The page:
The Sparta and Memphis aquifers in eastern and south-central Arkansas are a major source of water for industrial, public supply, and agricultural uses. An estimated 240 million gallons per day was withdrawn from the Sparta and Memphis aquifers in 1995, an increase of about 17 million gallons per day from 1990. During the spring and early summer of 1995, the water level in the Sparta and Memphis aquifers was measured in 145 wells, the specific conductance of 101 ground-water samples collected from those aquifers was measured. Maps of areal distribution of potentiometric surface and specific conductance generated from these data reveal spatial trends in these parameters across the eastern and south-central Arkansas study area. The altitude of the potentiometric surface ranged from about 206 feet below sea level in Union County to about 307 feet above sea level in Saline County.
The potentiometric surface of the Sparta and Memphis aquifers contains cones of depression descending below sea level in the central and southern portions of the study area, and a potentiometric high along the western study area boundary. Major recharge areas exhibit potentiometric highs greater than 200 feet above sea level and specific conductance values less than 200 microsiemens per centimeter, and generally are located in the outcrop/subcrop areas on the southern one-third of the western boundary and the northern portion of the study area. The regional direction of ground-water flow is from the north and west to the south and east, away from the outcrop and subcrop and northern regions, except near areas affected by intense ground-water withdrawals; such areas are manifested by large cones of depression centered in Columbia, Jefferson, and Union Counties. The cones of depression in adjoining Columbia and Union Counties are coalescing at or near sea level. The lowest water level measured was about 206 feet below sea level in Union County. Increased specific conductance values were measured in the areas of the cones of depression in Columbia and Union Counties.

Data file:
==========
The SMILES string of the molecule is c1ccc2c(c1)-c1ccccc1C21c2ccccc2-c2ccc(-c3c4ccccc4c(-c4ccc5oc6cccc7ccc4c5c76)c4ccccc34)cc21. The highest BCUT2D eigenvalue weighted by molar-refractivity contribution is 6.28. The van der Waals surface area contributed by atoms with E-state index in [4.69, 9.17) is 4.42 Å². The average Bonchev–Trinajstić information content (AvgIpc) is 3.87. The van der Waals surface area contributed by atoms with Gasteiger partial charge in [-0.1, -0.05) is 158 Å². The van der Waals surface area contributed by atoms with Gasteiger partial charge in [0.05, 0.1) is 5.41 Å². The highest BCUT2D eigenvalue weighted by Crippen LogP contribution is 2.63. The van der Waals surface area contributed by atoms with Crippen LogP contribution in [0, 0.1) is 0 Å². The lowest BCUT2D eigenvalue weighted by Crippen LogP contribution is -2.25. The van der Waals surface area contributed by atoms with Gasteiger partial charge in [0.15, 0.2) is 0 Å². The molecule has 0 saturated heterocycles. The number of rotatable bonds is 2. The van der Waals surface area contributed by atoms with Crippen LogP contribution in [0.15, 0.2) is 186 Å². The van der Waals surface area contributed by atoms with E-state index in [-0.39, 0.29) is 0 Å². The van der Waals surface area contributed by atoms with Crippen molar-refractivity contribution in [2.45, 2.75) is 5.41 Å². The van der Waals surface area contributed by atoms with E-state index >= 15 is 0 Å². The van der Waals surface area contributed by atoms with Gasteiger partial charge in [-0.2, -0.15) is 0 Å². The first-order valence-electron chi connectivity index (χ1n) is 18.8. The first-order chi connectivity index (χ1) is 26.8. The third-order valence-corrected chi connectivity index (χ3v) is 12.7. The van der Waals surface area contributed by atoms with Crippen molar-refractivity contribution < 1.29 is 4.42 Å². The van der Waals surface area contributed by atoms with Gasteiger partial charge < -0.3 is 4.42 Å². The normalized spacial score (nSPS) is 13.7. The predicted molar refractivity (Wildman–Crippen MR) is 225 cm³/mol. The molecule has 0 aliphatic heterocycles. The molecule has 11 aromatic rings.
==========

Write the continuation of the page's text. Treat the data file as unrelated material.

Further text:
The cones of depression centered in Jefferson County coincides with an elongate area where ground water in the aquifer has low specific conductance. This area extends eastward from the outcrop/subcrop region of recharge. This extension of ground water with low specific conductance possibly indicates increased ground-water movement to the east-southeast from the outcrop/subcrop area induced by ground- water withdrawals in Jefferson County. Specific conductance increases markedly to the northeast and gradually to the south of this area.
Long-term hydrographs of eight wells in the study areas, during the period 1970-1995, reveal water-level declines ranging from less than 0.5 foot per year in Phillips County to more than 2.0 feet per year in Union County. Water-level declines of greater than 1.5 feet per year generally are associated with the cones of depression centered in Columbia, Jefferson, and Union Counties.
Additional publication details
USGS Numbered Series
Potentiometric surface and specific conductance of the Sparta and Memphis aquifers in eastern Arkansas, 1995
Water-Resources Investigations Report
U.S. Geological Survey ;
Branch of Information Services [distributor],